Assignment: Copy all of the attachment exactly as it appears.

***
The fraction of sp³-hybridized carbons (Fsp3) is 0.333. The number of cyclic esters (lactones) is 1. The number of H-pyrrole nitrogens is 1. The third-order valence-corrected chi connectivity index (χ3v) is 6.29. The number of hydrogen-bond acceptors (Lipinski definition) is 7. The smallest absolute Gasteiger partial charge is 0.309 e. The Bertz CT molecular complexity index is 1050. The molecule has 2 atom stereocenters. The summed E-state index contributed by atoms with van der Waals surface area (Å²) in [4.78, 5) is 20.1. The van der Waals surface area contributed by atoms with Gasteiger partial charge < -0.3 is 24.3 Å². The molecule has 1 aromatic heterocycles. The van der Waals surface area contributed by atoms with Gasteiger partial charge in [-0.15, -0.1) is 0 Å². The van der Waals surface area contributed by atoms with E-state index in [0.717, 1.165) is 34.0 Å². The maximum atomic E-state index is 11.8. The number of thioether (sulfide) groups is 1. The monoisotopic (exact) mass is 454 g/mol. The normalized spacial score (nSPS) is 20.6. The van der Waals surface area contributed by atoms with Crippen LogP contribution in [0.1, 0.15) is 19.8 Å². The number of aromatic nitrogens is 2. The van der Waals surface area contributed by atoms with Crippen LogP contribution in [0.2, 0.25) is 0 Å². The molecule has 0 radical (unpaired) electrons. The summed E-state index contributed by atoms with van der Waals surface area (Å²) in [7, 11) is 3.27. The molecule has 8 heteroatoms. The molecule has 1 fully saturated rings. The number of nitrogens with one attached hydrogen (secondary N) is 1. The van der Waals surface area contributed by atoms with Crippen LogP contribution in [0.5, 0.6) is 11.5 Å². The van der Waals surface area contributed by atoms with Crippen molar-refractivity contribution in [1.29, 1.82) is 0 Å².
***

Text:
The fraction of sp³-hybridized carbons (Fsp3) is 0.333. The number of cyclic esters (lactones) is 1. The number of H-pyrrole nitrogens is 1. The third-order valence-corrected chi connectivity index (χ3v) is 6.29. The number of hydrogen-bond acceptors (Lipinski definition) is 7. The smallest absolute Gasteiger partial charge is 0.309 e. The Bertz CT molecular complexity index is 1050. The molecule has 2 atom stereocenters. The summed E-state index contributed by atoms with van der Waals surface area (Å²) in [4.78, 5) is 20.1. The van der Waals surface area contributed by atoms with Gasteiger partial charge < -0.3 is 24.3 Å². The molecule has 1 aromatic heterocycles. The van der Waals surface area contributed by atoms with Gasteiger partial charge in [-0.15, -0.1) is 0 Å². The van der Waals surface area contributed by atoms with E-state index in [0.717, 1.165) is 34.0 Å². The maximum atomic E-state index is 11.8. The number of thioether (sulfide) groups is 1. The monoisotopic (exact) mass is 454 g/mol. The normalized spacial score (nSPS) is 20.6. The van der Waals surface area contributed by atoms with Crippen LogP contribution in [0.1, 0.15) is 19.8 Å². The number of aromatic nitrogens is 2. The van der Waals surface area contributed by atoms with Crippen LogP contribution in [0.2, 0.25) is 0 Å². The molecule has 0 radical (unpaired) electrons. The summed E-state index contributed by atoms with van der Waals surface area (Å²) in [7, 11) is 3.27. The molecule has 8 heteroatoms. The molecule has 1 fully saturated rings. The number of nitrogens with one attached hydrogen (secondary N) is 1. The van der Waals surface area contributed by atoms with Crippen LogP contribution in [0.5, 0.6) is 11.5 Å². The van der Waals surface area contributed by atoms with Crippen molar-refractivity contribution in [1.29, 1.82) is 0 Å².